The Washington Times reported Tuesday on the still-being-investigated case of the FBI collecting the phone records of four reporters working for The New York Times and Washington Post's Indonesia bureaus. Earlier this month, FBI Director Robert Mueller apologized to the papers' editors for collecting its reporters' phone records.
The Washington Times reports:
While it is not known why the agent in [Communications Analysis Unit (CAU)] sent the [exigent letter demanding the phone records], [FBI general counsel Valerie Caproni] suggested the agent in CAU may have been trying to be helpful. She also noted CAU is on the front lines of the fight against terrorism and that the unit was busy at the time.
Now, everyone's pretty used to hearing officials play the "terrorism" card as an excuse for lack of oversight and abuse, but this is pretty weak excuse. Even if we took Caproni at her word, she's basically saying that the CAU agent was too busy to get Justice Department permission and a grand jury subpoena—what's officially required when seeking information from journalists—to properly ask for the information sought by the FBI.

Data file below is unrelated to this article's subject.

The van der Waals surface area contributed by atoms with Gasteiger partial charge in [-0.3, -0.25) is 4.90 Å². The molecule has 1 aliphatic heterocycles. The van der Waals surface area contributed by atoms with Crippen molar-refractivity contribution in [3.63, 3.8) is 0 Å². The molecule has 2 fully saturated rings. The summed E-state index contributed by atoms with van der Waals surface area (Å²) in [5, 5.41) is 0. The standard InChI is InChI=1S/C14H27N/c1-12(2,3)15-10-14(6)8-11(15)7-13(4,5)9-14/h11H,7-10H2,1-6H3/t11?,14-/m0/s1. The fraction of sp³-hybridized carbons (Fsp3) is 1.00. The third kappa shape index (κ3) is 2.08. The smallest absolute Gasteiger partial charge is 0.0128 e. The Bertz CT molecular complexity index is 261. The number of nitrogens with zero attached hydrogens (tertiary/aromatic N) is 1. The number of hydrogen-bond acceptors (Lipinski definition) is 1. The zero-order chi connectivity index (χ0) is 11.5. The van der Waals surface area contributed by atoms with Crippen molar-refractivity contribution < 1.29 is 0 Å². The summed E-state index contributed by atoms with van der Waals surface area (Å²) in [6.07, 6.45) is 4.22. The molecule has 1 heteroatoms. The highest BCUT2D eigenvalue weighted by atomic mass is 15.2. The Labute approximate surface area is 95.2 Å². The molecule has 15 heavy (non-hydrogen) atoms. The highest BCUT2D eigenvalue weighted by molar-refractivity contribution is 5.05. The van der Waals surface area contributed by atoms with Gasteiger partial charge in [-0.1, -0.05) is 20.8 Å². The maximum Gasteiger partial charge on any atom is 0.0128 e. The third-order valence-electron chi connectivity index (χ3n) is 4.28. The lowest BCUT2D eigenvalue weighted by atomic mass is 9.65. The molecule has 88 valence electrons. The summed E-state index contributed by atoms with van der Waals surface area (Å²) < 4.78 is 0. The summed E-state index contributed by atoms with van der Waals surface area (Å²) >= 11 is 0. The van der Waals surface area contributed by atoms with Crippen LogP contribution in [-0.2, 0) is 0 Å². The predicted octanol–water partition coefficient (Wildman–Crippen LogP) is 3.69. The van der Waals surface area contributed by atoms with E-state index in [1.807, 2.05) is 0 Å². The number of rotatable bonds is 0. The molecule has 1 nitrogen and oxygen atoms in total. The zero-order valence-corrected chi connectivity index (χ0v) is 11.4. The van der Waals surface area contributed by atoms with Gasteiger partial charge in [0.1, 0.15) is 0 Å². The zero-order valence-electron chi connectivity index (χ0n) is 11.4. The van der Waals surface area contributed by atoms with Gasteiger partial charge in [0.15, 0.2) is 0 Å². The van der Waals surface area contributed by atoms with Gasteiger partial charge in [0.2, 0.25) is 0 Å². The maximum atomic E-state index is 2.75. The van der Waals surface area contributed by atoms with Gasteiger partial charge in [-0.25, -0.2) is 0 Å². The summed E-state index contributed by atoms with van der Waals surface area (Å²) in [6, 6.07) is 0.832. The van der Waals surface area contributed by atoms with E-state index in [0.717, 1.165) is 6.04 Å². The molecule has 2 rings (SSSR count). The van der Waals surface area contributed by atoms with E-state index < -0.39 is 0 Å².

This kind of abuse doesn’t surprise ACLU Policy Counsel Mike German, who tells the Washington Times, "It's clear the FBI wants to minimize this as a mistake and not abuse…The facts are, there was a ridiculous amount of misuse and abuse." And Mike should know, as he was an FBI agent for 16 years before coming to the ACLU.
This is only the latest in a string of abuses that the Office of the Inspector General (OIG) has found with the FBI's abuse of both exigent letters and National Security Letters. (Both letters lack any requirement of judicial oversight.) Another report, specifically on the use of exigent letters, from the OIG is due out this fall. Something tells us we won't be surprised when we learn of even more abuse of these letters.